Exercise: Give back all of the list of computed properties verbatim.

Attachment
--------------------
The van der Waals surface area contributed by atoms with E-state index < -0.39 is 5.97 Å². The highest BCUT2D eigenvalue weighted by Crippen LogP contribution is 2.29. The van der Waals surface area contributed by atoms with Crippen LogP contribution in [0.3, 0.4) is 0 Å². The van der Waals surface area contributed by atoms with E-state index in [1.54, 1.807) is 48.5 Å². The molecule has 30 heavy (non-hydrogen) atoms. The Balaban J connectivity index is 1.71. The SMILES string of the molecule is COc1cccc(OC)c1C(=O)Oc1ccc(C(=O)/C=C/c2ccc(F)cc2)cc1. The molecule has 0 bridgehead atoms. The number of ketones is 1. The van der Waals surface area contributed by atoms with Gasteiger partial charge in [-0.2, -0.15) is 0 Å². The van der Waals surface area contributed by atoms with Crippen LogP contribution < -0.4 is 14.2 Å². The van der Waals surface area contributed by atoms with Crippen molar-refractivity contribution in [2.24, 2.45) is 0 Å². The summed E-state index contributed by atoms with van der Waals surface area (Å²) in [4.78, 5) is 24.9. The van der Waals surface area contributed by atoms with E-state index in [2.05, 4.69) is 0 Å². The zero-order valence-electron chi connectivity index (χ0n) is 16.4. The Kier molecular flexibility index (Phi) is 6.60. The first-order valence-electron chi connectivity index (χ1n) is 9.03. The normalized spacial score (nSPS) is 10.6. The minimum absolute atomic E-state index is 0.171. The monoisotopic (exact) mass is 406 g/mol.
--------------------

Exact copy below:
The van der Waals surface area contributed by atoms with E-state index < -0.39 is 5.97 Å². The highest BCUT2D eigenvalue weighted by Crippen LogP contribution is 2.29. The van der Waals surface area contributed by atoms with Crippen LogP contribution in [0.3, 0.4) is 0 Å². The van der Waals surface area contributed by atoms with E-state index in [1.54, 1.807) is 48.5 Å². The molecule has 30 heavy (non-hydrogen) atoms. The Balaban J connectivity index is 1.71. The SMILES string of the molecule is COc1cccc(OC)c1C(=O)Oc1ccc(C(=O)/C=C/c2ccc(F)cc2)cc1. The molecule has 0 bridgehead atoms. The number of ketones is 1. The van der Waals surface area contributed by atoms with Gasteiger partial charge in [-0.2, -0.15) is 0 Å². The van der Waals surface area contributed by atoms with Crippen LogP contribution < -0.4 is 14.2 Å². The van der Waals surface area contributed by atoms with Crippen molar-refractivity contribution in [2.24, 2.45) is 0 Å². The summed E-state index contributed by atoms with van der Waals surface area (Å²) in [4.78, 5) is 24.9. The van der Waals surface area contributed by atoms with E-state index in [2.05, 4.69) is 0 Å². The zero-order valence-electron chi connectivity index (χ0n) is 16.4. The Kier molecular flexibility index (Phi) is 6.60. The first-order valence-electron chi connectivity index (χ1n) is 9.03. The normalized spacial score (nSPS) is 10.6. The minimum absolute atomic E-state index is 0.171. The monoisotopic (exact) mass is 406 g/mol.